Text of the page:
Feedbacks Between Nutrient Enrichment and Geomorphology Alter Bottom-Up Control on Food Webs
Classic bottom-up theory predicts that increased resource availability (for example, nutrients) at the base of the food web will stimulate primary production and, in turn, secondary production. Recent studies, however, indicate that bottom-up controls on food web production can be modified by other factors, such as landscape configuration and continuity. As part of a 10-year ecosystem-scale experiment in a New England salt marsh, we investigated the response of secondary consumers, specifically a fish, the mummichog (Fundulus heteroclitus), to nutrient enrichment. In the first 6 years, we observed a classic bottom-up response of increased production of algae, invertebrate prey, and mummichogs. After the sixth year, however, mummichog biomass declined to below reference levels by the eighth year. This decline in mummichog biomass coincided with nutrient-induced collapse of the low-marsh habitat. Based on stable isotope analyses, field surveys, and small-scale experiments, we suggest that the geomorphic changes induced a trophic decoupling between creek and marsh habitats, thereby reducing mummichog access to prey in the intermittently flooded marsh. Thus, despite continued stimulation of algal and invertebrate prey production, fish abundances declined to below pre-enrichment levels. Our results demonstrate how geomorphic controls can override classic bottom-up control and emphasize the importance of long-term studies in detecting the response of slow-turnover phenomena (for example, changing landscapes).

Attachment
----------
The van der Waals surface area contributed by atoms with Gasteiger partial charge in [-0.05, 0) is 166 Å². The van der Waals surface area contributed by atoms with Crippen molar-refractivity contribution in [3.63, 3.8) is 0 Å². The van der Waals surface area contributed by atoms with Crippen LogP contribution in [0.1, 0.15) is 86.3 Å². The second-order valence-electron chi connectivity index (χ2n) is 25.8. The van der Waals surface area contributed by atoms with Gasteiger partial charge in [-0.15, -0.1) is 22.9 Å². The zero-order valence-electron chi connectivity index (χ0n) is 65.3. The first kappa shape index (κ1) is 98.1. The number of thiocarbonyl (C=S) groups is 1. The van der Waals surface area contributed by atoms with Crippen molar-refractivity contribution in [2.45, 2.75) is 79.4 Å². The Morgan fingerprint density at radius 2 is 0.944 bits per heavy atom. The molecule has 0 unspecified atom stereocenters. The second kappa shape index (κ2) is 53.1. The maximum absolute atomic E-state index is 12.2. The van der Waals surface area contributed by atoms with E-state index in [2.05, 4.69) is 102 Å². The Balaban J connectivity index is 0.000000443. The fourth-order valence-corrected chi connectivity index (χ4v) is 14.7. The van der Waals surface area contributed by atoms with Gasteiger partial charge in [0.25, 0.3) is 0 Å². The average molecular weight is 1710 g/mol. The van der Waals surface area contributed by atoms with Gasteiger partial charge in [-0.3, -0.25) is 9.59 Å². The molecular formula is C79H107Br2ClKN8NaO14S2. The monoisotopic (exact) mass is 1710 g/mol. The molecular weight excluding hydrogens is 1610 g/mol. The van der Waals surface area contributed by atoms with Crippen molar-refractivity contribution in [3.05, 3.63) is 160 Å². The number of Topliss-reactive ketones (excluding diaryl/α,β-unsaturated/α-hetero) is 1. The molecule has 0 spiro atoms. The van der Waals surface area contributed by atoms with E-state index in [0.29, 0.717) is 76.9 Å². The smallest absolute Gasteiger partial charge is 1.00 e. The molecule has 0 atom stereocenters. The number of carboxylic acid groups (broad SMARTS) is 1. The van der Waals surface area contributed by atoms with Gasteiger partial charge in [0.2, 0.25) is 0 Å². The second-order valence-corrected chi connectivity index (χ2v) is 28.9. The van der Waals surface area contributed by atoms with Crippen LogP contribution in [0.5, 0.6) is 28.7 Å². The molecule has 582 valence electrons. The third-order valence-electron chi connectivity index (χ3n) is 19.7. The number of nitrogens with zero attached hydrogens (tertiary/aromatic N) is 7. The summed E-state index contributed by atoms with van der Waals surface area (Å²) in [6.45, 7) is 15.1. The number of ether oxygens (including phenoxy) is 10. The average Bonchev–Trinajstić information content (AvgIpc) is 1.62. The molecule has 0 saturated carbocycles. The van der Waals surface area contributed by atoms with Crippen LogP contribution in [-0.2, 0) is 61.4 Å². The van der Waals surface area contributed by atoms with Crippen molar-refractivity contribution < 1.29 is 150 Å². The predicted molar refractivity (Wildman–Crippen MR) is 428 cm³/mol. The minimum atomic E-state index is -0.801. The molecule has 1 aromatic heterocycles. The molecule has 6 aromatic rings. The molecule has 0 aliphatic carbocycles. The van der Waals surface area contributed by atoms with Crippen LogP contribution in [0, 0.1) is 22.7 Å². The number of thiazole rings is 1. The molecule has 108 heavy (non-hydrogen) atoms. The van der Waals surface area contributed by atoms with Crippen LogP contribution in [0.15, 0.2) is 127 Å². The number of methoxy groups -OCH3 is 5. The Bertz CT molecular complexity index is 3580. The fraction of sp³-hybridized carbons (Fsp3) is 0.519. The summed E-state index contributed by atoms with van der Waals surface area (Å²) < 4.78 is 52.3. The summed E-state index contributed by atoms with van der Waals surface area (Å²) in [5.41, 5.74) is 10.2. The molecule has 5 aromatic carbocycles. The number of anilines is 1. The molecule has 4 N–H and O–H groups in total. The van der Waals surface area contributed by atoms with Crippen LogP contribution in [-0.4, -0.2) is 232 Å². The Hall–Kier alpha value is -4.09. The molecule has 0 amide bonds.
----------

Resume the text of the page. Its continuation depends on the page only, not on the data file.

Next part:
Keywordsfood web theory nutrient enrichment landscape control saltmarsh estuary trophic subsidy spatially coupled geomorphology
We thank the many, many undergraduates who contributed to data collection over the decade of this research; Allison Hall for her work conducting the mummichog diet experiment. Special thanks to Chris Stallings for his consultation on the statistical analysis. Thanks to David Behringer for creating the map of the field sites. We thank the two anonymous reviewers and the editor for their constructive comments. Support was provided by NSF (DEB-1354494, OCE-1238212, OCE-1233678), the Northeast Climate Science Center (DOI G12AC0000), the US Fish and Wildlife Service, and Woods Hole Oceanographic Institution. This paper is Contribution No. 3749 of the Virginia Institute of Marine Science, College of William & Mary.
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